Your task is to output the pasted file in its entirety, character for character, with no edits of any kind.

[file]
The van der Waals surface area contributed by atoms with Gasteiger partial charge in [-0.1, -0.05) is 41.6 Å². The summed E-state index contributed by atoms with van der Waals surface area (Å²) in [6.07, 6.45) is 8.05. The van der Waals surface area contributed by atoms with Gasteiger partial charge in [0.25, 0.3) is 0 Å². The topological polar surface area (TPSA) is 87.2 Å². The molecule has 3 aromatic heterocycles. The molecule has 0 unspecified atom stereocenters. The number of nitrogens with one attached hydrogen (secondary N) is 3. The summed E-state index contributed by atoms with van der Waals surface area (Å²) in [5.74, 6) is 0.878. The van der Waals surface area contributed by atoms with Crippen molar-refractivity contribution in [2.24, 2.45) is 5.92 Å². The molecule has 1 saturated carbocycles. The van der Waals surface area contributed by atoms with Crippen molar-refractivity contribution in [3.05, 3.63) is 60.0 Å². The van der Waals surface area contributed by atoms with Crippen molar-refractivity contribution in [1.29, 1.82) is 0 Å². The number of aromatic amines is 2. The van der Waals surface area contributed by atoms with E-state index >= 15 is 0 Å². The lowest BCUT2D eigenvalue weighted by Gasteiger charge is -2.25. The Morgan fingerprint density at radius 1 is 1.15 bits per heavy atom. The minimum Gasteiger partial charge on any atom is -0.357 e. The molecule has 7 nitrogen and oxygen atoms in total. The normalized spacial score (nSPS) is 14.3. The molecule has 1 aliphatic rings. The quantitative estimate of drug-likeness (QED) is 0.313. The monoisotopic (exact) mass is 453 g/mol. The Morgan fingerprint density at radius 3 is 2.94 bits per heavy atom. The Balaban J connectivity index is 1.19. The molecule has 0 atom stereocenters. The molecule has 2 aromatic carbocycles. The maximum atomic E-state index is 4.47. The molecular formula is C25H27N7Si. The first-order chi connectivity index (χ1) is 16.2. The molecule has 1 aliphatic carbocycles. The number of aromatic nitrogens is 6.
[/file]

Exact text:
The van der Waals surface area contributed by atoms with Gasteiger partial charge in [-0.1, -0.05) is 41.6 Å². The summed E-state index contributed by atoms with van der Waals surface area (Å²) in [6.07, 6.45) is 8.05. The van der Waals surface area contributed by atoms with Gasteiger partial charge in [0.25, 0.3) is 0 Å². The topological polar surface area (TPSA) is 87.2 Å². The molecule has 3 aromatic heterocycles. The molecule has 0 unspecified atom stereocenters. The number of nitrogens with one attached hydrogen (secondary N) is 3. The summed E-state index contributed by atoms with van der Waals surface area (Å²) in [5.74, 6) is 0.878. The van der Waals surface area contributed by atoms with Crippen molar-refractivity contribution in [2.24, 2.45) is 5.92 Å². The molecule has 1 saturated carbocycles. The van der Waals surface area contributed by atoms with Crippen molar-refractivity contribution in [3.05, 3.63) is 60.0 Å². The van der Waals surface area contributed by atoms with Crippen molar-refractivity contribution in [1.29, 1.82) is 0 Å². The number of aromatic amines is 2. The van der Waals surface area contributed by atoms with E-state index >= 15 is 0 Å². The lowest BCUT2D eigenvalue weighted by Gasteiger charge is -2.25. The Morgan fingerprint density at radius 1 is 1.15 bits per heavy atom. The minimum Gasteiger partial charge on any atom is -0.357 e. The molecule has 7 nitrogen and oxygen atoms in total. The normalized spacial score (nSPS) is 14.3. The molecule has 1 aliphatic rings. The quantitative estimate of drug-likeness (QED) is 0.313. The monoisotopic (exact) mass is 453 g/mol. The Morgan fingerprint density at radius 3 is 2.94 bits per heavy atom. The Balaban J connectivity index is 1.19. The molecule has 0 atom stereocenters. The molecule has 2 aromatic carbocycles. The maximum atomic E-state index is 4.47. The molecular formula is C25H27N7Si. The first-order chi connectivity index (χ1) is 16.2. The molecule has 1 aliphatic carbocycles. The number of aromatic nitrogens is 6.